- Other Title
- Place where the work was made
- Tang dynasty 618 - 907 → China
- Media category
- Materials used
- stoneware partly covered with transparent lead glaze
- 30.7 x 14.0 cm
- Signature & date
Not signed. Not dated.
- Purchased 1988
- Not on display
- Accession number
Two thin-necked dragons bite symmetrically into the rim of this round-bodied ewer. The object dates perhaps from the Tang dynasty. Archaeological findings show this type of ewer is often found in pairs in tombs, with some scholars speculating that they were part of 'mingqi' (funeral goods) popular from the early 7th to mid 8th centuries AD in today's Shaanxi and Henan provinces. The shape of such ewers may derive from Greek 'amphora', with Chinese potters modifying the design by adding dragon heads for the handles. By the Ming dynasty (1368-1644), Chinese intellectuals often placed similar exotic 'amphora' in their studies, sometimes using them as ink containers. By the Qing dynasty (1644-1911) the famous Jingdezhen kiln made reproductions of such vessels, adding blue and white, and polychrome glaze.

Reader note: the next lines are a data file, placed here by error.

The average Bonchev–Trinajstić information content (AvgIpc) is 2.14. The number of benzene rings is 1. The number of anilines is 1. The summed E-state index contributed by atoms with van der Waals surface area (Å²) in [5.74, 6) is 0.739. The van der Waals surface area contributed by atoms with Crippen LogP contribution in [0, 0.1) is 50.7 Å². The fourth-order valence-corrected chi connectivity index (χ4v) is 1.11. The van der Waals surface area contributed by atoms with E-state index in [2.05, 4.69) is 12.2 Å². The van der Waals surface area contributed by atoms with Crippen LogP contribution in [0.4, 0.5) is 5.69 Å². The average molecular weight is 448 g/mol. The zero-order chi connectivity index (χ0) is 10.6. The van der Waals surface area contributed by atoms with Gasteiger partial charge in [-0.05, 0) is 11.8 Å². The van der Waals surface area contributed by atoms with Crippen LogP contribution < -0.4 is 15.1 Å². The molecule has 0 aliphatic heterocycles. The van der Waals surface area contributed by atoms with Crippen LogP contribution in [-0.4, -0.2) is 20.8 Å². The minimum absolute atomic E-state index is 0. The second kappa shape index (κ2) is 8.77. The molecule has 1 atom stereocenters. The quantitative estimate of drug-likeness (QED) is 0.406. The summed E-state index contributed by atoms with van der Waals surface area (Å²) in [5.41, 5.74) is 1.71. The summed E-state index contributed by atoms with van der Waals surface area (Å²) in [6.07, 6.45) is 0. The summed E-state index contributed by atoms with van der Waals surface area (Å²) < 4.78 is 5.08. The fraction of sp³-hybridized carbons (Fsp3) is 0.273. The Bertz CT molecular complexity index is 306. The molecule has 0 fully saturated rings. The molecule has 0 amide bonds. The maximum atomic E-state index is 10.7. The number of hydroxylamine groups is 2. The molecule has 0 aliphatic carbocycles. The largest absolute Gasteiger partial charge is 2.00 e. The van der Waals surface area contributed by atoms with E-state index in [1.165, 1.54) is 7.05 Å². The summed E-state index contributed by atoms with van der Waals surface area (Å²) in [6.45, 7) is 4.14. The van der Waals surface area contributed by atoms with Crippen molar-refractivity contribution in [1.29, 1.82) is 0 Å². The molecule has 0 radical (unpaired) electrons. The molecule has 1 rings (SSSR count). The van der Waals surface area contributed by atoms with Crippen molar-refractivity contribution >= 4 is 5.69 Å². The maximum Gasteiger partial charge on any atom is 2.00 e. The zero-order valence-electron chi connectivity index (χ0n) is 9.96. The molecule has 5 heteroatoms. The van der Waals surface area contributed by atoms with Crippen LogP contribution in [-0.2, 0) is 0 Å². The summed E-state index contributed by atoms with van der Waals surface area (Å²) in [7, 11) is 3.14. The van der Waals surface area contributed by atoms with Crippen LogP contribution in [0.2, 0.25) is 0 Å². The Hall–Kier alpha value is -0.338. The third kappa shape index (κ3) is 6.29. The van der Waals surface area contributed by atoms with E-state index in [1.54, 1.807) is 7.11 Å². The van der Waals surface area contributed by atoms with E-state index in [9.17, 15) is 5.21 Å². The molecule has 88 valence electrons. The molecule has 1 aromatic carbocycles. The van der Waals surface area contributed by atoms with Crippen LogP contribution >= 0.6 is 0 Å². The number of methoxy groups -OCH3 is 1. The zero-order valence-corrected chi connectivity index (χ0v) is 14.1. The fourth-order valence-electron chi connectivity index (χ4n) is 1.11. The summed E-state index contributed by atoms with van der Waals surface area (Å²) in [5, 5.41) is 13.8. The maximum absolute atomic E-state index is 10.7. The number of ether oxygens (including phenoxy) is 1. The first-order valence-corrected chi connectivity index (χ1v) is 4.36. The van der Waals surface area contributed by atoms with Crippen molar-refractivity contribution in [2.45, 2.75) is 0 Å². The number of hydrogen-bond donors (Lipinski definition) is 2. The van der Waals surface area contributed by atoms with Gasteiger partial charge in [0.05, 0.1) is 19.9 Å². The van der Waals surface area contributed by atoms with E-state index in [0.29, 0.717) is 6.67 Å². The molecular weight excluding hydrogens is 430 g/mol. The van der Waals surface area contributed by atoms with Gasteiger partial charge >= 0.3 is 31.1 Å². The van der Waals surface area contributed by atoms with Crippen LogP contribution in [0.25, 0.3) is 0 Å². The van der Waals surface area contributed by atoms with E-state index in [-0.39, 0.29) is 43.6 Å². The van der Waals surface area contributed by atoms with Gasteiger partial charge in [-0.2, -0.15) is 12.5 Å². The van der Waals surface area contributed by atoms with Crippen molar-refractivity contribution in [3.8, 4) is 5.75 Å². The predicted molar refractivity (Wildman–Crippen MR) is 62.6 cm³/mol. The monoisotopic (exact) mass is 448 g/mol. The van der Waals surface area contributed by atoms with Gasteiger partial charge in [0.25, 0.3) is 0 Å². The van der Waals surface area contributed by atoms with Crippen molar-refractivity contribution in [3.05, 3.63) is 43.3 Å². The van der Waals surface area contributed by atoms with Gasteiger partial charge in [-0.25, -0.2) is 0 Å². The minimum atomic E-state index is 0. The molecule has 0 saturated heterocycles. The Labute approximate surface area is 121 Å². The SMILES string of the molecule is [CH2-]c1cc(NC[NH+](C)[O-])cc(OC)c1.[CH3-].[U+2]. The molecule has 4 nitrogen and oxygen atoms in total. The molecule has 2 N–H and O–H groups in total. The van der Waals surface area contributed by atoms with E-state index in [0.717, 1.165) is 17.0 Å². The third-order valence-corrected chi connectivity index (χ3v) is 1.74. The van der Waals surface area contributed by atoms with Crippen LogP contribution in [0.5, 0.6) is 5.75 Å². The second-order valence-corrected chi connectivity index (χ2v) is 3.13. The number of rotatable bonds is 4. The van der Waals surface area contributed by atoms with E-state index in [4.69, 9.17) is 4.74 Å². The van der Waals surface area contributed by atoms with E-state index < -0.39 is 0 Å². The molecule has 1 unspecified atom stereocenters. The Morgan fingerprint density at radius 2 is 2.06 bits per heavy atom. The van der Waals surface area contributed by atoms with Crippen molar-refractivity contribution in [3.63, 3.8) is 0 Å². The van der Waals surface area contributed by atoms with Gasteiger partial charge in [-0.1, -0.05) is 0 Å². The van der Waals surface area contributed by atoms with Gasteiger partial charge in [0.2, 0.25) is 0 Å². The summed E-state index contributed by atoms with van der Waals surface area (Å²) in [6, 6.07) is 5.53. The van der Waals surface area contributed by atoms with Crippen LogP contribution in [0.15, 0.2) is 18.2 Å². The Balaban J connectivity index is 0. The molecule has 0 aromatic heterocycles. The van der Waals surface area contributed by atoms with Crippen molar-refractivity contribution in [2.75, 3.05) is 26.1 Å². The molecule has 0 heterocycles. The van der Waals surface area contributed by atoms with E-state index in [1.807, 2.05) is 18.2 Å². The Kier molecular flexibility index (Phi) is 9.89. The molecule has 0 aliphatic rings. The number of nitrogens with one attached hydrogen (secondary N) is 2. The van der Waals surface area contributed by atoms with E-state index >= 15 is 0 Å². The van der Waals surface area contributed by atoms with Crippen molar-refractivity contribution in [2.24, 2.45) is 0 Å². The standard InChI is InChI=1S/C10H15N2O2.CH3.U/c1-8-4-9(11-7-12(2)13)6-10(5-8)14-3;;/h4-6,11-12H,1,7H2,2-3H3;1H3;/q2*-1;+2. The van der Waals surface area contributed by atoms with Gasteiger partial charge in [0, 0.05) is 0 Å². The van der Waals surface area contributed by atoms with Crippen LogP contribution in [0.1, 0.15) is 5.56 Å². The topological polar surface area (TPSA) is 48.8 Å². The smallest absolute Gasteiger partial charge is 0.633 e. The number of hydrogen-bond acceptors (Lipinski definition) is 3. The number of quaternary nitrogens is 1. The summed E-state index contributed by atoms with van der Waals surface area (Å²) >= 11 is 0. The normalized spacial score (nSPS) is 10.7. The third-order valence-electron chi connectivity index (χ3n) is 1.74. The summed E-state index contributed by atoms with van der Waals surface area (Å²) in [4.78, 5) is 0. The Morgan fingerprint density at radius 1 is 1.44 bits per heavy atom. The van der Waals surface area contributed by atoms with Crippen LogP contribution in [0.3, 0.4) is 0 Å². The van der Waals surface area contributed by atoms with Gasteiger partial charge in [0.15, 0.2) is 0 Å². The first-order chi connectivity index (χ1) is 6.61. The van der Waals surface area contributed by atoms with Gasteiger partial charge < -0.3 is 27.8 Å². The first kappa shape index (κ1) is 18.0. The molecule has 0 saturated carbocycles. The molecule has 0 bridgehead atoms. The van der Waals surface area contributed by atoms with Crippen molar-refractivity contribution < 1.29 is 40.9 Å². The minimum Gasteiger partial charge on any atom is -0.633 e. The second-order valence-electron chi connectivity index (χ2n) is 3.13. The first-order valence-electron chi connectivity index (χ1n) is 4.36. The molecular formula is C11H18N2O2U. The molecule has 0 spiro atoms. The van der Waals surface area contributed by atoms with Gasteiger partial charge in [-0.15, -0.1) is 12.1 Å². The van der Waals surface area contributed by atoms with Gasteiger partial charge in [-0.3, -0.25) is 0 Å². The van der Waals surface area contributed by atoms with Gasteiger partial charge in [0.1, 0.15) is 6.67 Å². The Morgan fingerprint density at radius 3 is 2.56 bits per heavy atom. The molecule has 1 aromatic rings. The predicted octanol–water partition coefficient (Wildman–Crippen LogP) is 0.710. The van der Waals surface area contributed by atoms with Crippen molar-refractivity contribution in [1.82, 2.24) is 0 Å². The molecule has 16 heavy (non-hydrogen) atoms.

Asian Art Department, AGNSW, January 2012
Where the work was made
Referenced in 2 publications
Jackie Menzies, Asian Collection Handbook, Art Gallery of New South Wales, 'Early Chinese Art', pg. 18-29, Sydney, 1990, 26 (colour illus.). See "Further Information' for text.
Jackie Menzies (Editor), The Asian Collections Art Gallery of New South Wales, 'Early Ceramics', Sydney, 2003, 103 (colour illus.).